Selling Yōkai in Indianapolis

As Japan marched into the 1970s and 1980s, yōkai seemed less relevant to the immediate life of the people and more of a cultural relic — which oddly gave them a second life. Manga artists pounced on yōkai as a massive commercial opportunity while also enshrining them as a link to the past.

The most prolific author of these new yōkai myths was author and manga artist Mizuki Shigeru, who not only used yōkai in his popular manga series GeGeGe no Kitarō (“Kitaro of the Graveyard”) but also authored two illustrated yōkai encyclopedias. While not the first artist to re-popularize Japanese folklore in Manga form, Mizuki took the genre a step further by imbuing his yōkai with personalities and turning them into fully-rounded characters. In doing so, he also engaged in some mythmaking of his own, casting the monsters as holdovers from Japan’s innocent past, synonymous with the countryside and endangered by the modern world. In one of his encyclopedias, he joked that the himamushi-nyūdō — a baby-like entity that licks up lamp oil — had nearly gone extinct due to adoption of electric lights. It’s thanks to Mizuki that the ghosts in Yo-kai Watch have distinct personalities (even favorite bands) and the game’s small-town setting of Springdale arises from his insistence that yōkai are products of the countryside rather than the big city.

But while Mizuki was pitching the older, sillier side of yōkai to Japanese audiences, a new terror was rising in the cities — and these new entities would be the ones to propel yōkai around the world.

By the 1970s Japan loved reading about Mizuki’s cute, rural yōkai, but they were also folkloric antiques that no longer spoke to modern fears. That changed with the arrival of Kuchisake-onna, the slit-mouthed woman, a specter who prowled dim streets. The basic story went like this: on the way home from school, a child might run into a beautiful woman with a surgical mask over the bottom of her face.

The Kuchisake-onna was depicted this way in the 2007 Japanese horror film

The Kuchisake-onna was depicted this way in the 2007 Japanese horror film “Carved.”

“Am I beautiful?” the woman would ask. When the child said yes, she would strip off the mask to reveal that her raggedly cut mouth stretched all the way back to her ears. “Am I still beautiful?” she’d ask.

If the child said yes, Kuchisake-onna would slit their mouth like hers — if they screamed, ran, or said no, she cut them in half with a scythe.

During her heyday in the late ‘70s and early ‘80s, Kuchisake-onna stories created a panic in Japan, with mothers volunteering to walk children home. During this period other modern yōkai emerged, preying on students in bathrooms or at train stations — in other words, isolated locations that already carry a hint of vulnerability. One of the weirder specimens from this period was the human-faced dog jinmenken, who appears as a major character in Yo-kai Watch. It was these modern yōkai who helped inspire the J-Horror genre, which has had massive success exporting the Japanese ghost story around the world.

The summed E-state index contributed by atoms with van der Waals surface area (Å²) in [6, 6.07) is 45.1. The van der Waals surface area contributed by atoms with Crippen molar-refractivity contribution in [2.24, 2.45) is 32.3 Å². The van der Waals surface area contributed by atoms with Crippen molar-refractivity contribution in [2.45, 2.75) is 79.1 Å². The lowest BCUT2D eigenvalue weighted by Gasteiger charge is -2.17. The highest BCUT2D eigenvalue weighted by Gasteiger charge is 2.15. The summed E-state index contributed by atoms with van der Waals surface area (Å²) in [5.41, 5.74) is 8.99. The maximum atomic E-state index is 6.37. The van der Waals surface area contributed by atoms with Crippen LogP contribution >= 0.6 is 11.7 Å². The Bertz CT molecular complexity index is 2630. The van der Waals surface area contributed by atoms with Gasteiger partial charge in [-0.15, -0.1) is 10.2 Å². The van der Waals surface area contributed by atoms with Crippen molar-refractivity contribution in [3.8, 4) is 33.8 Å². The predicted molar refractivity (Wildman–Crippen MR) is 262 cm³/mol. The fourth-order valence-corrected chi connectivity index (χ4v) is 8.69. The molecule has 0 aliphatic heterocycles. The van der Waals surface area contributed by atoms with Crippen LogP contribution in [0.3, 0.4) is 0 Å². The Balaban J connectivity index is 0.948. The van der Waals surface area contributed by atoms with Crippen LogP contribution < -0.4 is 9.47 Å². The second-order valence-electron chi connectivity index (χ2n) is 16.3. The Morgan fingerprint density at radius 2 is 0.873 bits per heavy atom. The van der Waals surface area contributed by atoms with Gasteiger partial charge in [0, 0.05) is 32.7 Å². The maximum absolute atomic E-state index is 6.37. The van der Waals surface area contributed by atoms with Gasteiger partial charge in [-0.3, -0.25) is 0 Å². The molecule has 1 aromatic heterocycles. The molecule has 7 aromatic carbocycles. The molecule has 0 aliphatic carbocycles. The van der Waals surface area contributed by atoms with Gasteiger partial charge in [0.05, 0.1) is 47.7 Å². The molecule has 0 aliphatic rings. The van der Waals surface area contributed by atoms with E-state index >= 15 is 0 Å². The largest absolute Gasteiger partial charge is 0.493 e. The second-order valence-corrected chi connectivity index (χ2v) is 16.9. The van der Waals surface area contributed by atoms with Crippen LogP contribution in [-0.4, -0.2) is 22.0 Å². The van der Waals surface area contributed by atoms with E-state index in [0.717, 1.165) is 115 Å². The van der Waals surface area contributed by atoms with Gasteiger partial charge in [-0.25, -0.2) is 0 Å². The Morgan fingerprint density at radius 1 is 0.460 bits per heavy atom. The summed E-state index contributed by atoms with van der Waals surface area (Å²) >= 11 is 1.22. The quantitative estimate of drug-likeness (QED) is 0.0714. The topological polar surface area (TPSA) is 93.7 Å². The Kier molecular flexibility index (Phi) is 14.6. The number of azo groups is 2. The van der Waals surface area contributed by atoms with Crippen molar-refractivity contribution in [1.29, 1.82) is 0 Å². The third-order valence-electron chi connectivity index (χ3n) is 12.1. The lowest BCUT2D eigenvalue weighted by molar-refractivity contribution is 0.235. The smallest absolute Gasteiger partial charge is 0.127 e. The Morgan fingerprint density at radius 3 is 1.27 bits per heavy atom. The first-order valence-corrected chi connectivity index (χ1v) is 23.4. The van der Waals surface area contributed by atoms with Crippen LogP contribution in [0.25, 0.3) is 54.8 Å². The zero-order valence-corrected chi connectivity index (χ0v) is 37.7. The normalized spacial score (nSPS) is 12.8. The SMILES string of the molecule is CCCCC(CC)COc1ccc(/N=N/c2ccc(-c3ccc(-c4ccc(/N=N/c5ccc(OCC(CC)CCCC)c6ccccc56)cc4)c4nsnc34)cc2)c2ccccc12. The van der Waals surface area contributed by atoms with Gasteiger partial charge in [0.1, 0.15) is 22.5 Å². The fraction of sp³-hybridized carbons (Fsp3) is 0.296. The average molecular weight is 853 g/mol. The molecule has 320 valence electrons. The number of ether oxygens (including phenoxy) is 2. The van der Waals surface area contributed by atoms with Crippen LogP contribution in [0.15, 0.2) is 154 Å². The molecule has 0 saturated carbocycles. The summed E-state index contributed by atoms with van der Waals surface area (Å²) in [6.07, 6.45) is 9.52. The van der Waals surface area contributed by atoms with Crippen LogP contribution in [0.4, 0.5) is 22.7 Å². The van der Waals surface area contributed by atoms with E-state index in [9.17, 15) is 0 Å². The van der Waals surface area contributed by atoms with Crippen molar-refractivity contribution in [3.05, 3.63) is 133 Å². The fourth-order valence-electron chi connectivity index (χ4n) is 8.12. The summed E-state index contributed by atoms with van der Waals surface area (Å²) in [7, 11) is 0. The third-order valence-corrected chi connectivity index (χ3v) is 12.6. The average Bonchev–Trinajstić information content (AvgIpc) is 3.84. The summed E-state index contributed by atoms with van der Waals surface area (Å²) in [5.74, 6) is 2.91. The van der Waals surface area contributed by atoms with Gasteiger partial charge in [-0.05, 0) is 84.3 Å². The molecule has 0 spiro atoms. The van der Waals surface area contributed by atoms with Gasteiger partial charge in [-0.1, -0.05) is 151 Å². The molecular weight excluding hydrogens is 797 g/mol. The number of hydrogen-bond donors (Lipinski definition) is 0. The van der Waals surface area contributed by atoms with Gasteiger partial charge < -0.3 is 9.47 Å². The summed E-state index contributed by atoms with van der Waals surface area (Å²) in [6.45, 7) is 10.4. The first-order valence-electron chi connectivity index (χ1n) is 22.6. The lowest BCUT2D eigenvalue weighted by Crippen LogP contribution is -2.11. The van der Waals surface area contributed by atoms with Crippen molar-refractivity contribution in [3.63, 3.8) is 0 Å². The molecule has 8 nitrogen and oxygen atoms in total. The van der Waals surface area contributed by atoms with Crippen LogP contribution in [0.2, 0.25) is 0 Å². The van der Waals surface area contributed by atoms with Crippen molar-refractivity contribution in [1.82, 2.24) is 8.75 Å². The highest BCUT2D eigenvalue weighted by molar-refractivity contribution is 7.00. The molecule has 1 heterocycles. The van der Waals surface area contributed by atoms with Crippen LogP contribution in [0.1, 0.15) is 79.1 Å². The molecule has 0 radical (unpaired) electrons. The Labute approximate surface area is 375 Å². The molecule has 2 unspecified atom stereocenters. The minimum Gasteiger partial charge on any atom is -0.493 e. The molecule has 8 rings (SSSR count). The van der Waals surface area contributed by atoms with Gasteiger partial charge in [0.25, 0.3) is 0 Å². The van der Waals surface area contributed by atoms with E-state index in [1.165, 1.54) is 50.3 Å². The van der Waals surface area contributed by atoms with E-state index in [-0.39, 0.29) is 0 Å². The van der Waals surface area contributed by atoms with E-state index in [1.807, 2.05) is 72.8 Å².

This globalization is the next stage in the yōkai evolution — and Yo-kai Watch is playing a major part. While the game hasn’t proved a hit in North America quite yet, it’s important to remember that North America isn’t the world. Anecdotally, I’ve seen an absurd amount of merchandise for it in Hong Kong — so the game and anime are connecting to a certain degree, if only in culturally-similar regions of East Asia.

That crossover is interesting, since the game’s origins are so specifically Japanese that even if it’s not a runaway success, the cultural exchange may still lay the groundwork for future yōkai media to spread beyond Japan as more than isolated curiosities like Spirited Away and The Great Yōkai War, or Americanized remakes like The Ring. In the future, we may even see yōkai media pitched at the western market, aiming to land in the same crossover territory kaiju or samurai films did in the 1960s. But the first hurdle to yōkai becoming accepted worldwide is to introduce the concept.

And while it isn’t alone in the effort, Yo-kai Watch is doing that, drip by drip.

Robert Rath is a freelance writer, novelist, and researcher based in Hong Kong. His articles have appeared in Zam, Vice, The Escapist, Playboy and Slate. You can follow his exploits at or on Twitter at @RobWritesPulp